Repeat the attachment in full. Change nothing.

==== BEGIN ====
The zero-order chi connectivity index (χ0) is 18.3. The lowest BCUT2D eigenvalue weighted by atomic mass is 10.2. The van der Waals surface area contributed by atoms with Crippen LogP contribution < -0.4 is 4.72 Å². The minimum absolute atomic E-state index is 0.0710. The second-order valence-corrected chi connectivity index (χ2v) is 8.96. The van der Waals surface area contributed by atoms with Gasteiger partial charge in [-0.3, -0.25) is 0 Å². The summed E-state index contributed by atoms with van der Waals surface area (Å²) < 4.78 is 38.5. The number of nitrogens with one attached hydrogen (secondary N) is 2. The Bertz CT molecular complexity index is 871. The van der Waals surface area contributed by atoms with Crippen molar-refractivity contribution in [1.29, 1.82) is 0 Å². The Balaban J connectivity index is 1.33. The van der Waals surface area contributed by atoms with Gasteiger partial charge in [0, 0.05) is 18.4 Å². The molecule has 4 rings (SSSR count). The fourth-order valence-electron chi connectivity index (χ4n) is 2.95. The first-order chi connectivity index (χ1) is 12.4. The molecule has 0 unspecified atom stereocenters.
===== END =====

The zero-order chi connectivity index (χ0) is 18.3. The lowest BCUT2D eigenvalue weighted by atomic mass is 10.2. The van der Waals surface area contributed by atoms with Crippen LogP contribution < -0.4 is 4.72 Å². The minimum absolute atomic E-state index is 0.0710. The second-order valence-corrected chi connectivity index (χ2v) is 8.96. The van der Waals surface area contributed by atoms with Gasteiger partial charge in [-0.3, -0.25) is 0 Å². The summed E-state index contributed by atoms with van der Waals surface area (Å²) < 4.78 is 38.5. The number of nitrogens with one attached hydrogen (secondary N) is 2. The Bertz CT molecular complexity index is 871. The van der Waals surface area contributed by atoms with Crippen molar-refractivity contribution in [1.29, 1.82) is 0 Å². The Balaban J connectivity index is 1.33. The van der Waals surface area contributed by atoms with Gasteiger partial charge in [0, 0.05) is 18.4 Å². The molecule has 4 rings (SSSR count). The fourth-order valence-electron chi connectivity index (χ4n) is 2.95. The first-order chi connectivity index (χ1) is 12.4. The molecule has 0 unspecified atom stereocenters.